4 Horrifying Situations Found in Forensic Nursing
Forensic nursing sounds kind of cute, almost like the job consists of wearing a sexy nurse outfit while studying the details of a crime from the safety of a lab… and bending over really far to look closely at blood samples. While that may be somewhat true, there are also plenty of forensic nursing jobs which involve braving the scene of the crime and permeating every dangerous corner of it to collect the tiniest bits of forensic and physical evidence. There’s also the aspect of dealing with victims, dead and alive, who have sustained horrific physical injuries. Television never really talks about these things besides to create a poorly mocked up CGI image of fake blood on a clearly living actor’s ‘corpse’ — but real life is a lot more gruesome. The real forensic nursing professionals have less witty banter and don’t drive Hummers, but they do save lives and solve crimes by putting aside all squeamishness and facing the goriest, most daunting of situations to collect evidence needed for closing cases. Here are some nasty, uncomfortable situations found only in forensic nursing.
Forensic Nursing Crime Scene Investigator
The forensic nursing crime scene investigator must brave the grueling task of closely inspecting a crime scene for infinitesimal specks of evidence, collecting them carefully, preserving them just as carefully, organizing the information in a neat little notebook, and bringing it back for inspection. “Evidence” is a clean, technical sounding term… but the reality is a lot more gruesome. Evidence can mean pubic hair stuck to the genitals of a corpse which has been rotting for several weeks. It can mean climbing down treacherous rocks near the ocean to retrieve blood spatter which has spilled down from a murder above. It can also mean pulling fibers or other trace evidence from the mushy mess of a body’s stomped-in, maggot infested skull. These horrific details don’t exactly inspire visions of CSI, which probably gets a lot of kids interested in crime scene investigation via its inaccurate, dumbed down portrayal of forensic nursing. It may be extremely difficult to deal with, but picking through these gruesome scenes is a job essential to solving crimes and putting away heartless murderers.
Forensic Nursing Sexual Assault Examiner
The position of forensic nursing sexual assault examiner is debatably better and worse than that of a forensic nursing crime scene investigator. On the darker side, the forensic nursing sexual assault examiner must deal with live patients who are usually traumatized, hurt, and afraid. It can be exhausting and disheartening to constantly see pained individuals who have been hurt by malicious, evil people — it’s not exactly an inspirational or motivational work poster any way you picture it. On the brighter side, it may be easier for some to work with the living than examine the dead in various stages of decomposition and in all sorts of gory situations. It’s also interesting to think about the difference between helping a murder victim who is dead and helping a rape victim who is still living. It must be gratifying to solve a case dealing with either rape or murder, but it must feel rewarding to have a rape victim thank you and go on to live a life with closure in regards to his or her case. Examining children can also be hard because sex abuse against kids is pretty much the most heinous, vile crime imaginable. There’s also the aspect of dealing with people who have sustained terrible injuries from their attackers.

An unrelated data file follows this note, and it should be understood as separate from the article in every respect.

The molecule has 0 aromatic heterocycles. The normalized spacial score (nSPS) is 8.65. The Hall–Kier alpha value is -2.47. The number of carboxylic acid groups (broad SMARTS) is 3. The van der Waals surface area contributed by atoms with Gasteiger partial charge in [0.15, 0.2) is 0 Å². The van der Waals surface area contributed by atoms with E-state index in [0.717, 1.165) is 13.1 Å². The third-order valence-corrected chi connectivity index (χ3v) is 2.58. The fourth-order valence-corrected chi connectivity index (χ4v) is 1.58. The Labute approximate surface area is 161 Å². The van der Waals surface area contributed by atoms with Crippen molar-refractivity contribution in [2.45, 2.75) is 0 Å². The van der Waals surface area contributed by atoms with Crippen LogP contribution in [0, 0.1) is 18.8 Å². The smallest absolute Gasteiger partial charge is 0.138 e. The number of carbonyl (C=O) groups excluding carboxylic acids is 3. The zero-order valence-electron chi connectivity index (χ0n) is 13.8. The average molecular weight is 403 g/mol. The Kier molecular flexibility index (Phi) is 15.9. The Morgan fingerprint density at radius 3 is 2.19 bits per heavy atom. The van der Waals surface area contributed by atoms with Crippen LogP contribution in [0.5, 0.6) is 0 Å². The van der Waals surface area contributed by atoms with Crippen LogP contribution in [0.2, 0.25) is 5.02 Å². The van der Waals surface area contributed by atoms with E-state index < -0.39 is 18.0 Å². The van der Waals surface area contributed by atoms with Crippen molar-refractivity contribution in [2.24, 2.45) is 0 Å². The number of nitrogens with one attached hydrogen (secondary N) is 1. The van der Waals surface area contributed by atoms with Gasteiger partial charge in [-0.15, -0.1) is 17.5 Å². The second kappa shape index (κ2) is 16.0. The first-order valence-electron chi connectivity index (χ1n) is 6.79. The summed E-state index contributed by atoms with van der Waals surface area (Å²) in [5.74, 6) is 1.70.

Forensic Nursing for Child and Elderly Abuse
Abuse of a child or elderly individual is so terrible that it makes up an entirely different category of forensic nursing. In fact, the forensic nursing branches dealing with child abuse and dealing with elderly abuse are completely separate from one another, too. Special courses prepare forensic nursing professionals to deal with child and elderly maltreatment and its underlying courses. It’s possible to discover that a child or elderly person has been abused just by examining the way that person reacts when dealing with doctors or other professionals who have to examine them, which may seem threatening to a victim of abuse. It may be especially difficult to deal with children or the elderly who have been sexually abused, especially when examining severe physical injuries on the genitals or other areas on the body.
Testifying in Court
Testifying in court is the least gruesome aspect of a forensic nursing professionals job, but it still makes the list for being difficult and emotionally exhausting. Testifying in court can be particularly disheartening when facing distraught families of both victim and suspect; providing damning forensic nursing testimony for or against any one individual is sure to make at least one party unhappy. It can also be difficult when giving testimony regarding an individual that the forensic nursing professional may feel empathy and sympathy for; the crimes of another may be wrong, but that doesn’t mean that the people locking that person up will feel pleasure doing so — or even should. It can also be emotionally trying to have to repeatedly attend a long, drawn out trial which can last for months or even years. Not a nasty situation in the sense of goriness and direct exposure to horror shows, but definitely something that requires a great deal of emotional and mental strength nonetheless.